Hospitalists face the potential for conflict every day. They work in highly complex organizations in which in order to be successful they must interact effectively with a wide variety of individuals in what is often a challenging, emotionally charged environment. They must learn to navigate not only the formal organizational bureaucracy of rules, systems, and processes, but also the informal political hierarchy that influences power and decision making. Often, they must do so with little or no formal training in conflict management at an early stage in their medical careers. In addition, they may encounter conflicts between what referring physicians would like them to accomplish during hospitalization and the needs of the hospital to expedite care to the outpatient setting.
Hospital Medicine is also a young, evolving specialty that has enjoyed unprecedented exponential growth by serving the needs of multiple competing stakeholders. Few mentors or seasoned clinicians have specialized in Hospital Medicine, and as such they may not have a complete understanding of the specialty or even have career advancement of hospitalists on their radar screen. The potential exists for the service obligations of hospitalists to overwhelm opportunities for professional development, and this may promote career dissatisfaction, turnover, and symptoms of burnout. Leaders of hospitalist services may find themselves isolated as they advocate for the professional development of members of the service while meeting the service expectations of their employers or supervisors. The professional medical society for hospitalists, the Society of Hospital Medicine (SHM), is rapidly developing flexible support resources for hospitalists relating to business practice, career satisfaction, core competencies and role expectations. Until these standards become widely disseminated and health care services become better designed and hence less prone to error, hospitalists will continue to work in a hospital environment where they will increasingly be expected to perform as change agents at a time when change may not be welcome by others at their institutions.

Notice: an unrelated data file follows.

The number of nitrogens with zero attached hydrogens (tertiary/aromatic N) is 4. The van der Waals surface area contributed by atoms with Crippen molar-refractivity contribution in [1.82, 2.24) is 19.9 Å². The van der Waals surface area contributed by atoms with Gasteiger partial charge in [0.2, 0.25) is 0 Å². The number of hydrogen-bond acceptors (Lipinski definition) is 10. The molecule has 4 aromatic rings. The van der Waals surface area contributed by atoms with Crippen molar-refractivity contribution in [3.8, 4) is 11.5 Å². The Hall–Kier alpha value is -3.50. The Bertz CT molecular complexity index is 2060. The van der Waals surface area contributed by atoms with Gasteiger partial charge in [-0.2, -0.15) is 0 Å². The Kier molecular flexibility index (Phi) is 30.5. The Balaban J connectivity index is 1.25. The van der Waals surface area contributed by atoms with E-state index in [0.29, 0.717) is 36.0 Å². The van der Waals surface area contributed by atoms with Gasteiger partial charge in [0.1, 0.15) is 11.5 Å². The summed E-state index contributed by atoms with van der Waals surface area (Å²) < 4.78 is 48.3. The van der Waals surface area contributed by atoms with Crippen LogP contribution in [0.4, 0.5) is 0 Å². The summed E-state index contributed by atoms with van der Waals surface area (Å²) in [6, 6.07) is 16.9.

For the purposes of this chapter, it will be important to distinguish between disagreements and conflicts. Disagreements happen regularly in human interactions, and occur whenever two or more individuals have differing opinions about something. A disagreement need not devolve into a conflict, and many do not. Conflicts arise when a party perceives that another party has negatively affected or will negatively affect agendas that the first party cares about. Conflicts are defined as processes that occur when tensions develop, that is, the emotions associated with a disagreement become so elevated that they impede the ability of the parties to interact with each other effectively.
Almost all conflict is a result of unmet expectations. For hospitalists, this commonly arises when there is a lack of understanding or a difference in expectations about the role of hospitalists. Hospitalists may assume that primary care physicians have explained to patients that someone else will be seeing them in the hospital. Patients and families, however, may not understand why their primary care physician is not present in ...